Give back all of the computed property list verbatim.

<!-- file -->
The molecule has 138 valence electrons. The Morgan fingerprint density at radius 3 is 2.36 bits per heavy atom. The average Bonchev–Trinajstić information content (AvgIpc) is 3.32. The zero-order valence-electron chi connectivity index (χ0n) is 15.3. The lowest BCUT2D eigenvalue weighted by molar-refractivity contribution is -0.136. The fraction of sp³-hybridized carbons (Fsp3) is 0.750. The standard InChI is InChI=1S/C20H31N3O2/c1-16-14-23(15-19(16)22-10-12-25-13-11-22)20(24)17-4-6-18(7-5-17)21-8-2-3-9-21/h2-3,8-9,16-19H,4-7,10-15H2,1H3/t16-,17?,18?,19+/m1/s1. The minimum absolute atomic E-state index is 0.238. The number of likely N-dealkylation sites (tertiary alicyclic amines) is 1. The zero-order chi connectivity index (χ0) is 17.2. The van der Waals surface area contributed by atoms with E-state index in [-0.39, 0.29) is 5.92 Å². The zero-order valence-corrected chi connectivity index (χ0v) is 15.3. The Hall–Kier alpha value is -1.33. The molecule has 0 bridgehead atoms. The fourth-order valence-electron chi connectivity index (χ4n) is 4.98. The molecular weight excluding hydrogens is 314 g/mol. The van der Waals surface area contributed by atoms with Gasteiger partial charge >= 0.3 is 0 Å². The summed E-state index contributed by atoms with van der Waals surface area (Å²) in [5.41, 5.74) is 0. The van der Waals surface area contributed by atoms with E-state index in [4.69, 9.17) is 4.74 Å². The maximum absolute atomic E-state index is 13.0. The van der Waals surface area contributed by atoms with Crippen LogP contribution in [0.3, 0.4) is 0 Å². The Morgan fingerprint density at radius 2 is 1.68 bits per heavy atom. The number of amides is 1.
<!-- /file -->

The molecule has 138 valence electrons. The Morgan fingerprint density at radius 3 is 2.36 bits per heavy atom. The average Bonchev–Trinajstić information content (AvgIpc) is 3.32. The zero-order valence-electron chi connectivity index (χ0n) is 15.3. The lowest BCUT2D eigenvalue weighted by molar-refractivity contribution is -0.136. The fraction of sp³-hybridized carbons (Fsp3) is 0.750. The standard InChI is InChI=1S/C20H31N3O2/c1-16-14-23(15-19(16)22-10-12-25-13-11-22)20(24)17-4-6-18(7-5-17)21-8-2-3-9-21/h2-3,8-9,16-19H,4-7,10-15H2,1H3/t16-,17?,18?,19+/m1/s1. The minimum absolute atomic E-state index is 0.238. The number of likely N-dealkylation sites (tertiary alicyclic amines) is 1. The zero-order chi connectivity index (χ0) is 17.2. The van der Waals surface area contributed by atoms with E-state index in [-0.39, 0.29) is 5.92 Å². The zero-order valence-corrected chi connectivity index (χ0v) is 15.3. The Hall–Kier alpha value is -1.33. The molecule has 0 bridgehead atoms. The fourth-order valence-electron chi connectivity index (χ4n) is 4.98. The molecular weight excluding hydrogens is 314 g/mol. The van der Waals surface area contributed by atoms with Gasteiger partial charge >= 0.3 is 0 Å². The summed E-state index contributed by atoms with van der Waals surface area (Å²) in [5.41, 5.74) is 0. The van der Waals surface area contributed by atoms with E-state index in [4.69, 9.17) is 4.74 Å². The maximum absolute atomic E-state index is 13.0. The van der Waals surface area contributed by atoms with Crippen LogP contribution in [0.3, 0.4) is 0 Å². The Morgan fingerprint density at radius 2 is 1.68 bits per heavy atom. The number of amides is 1.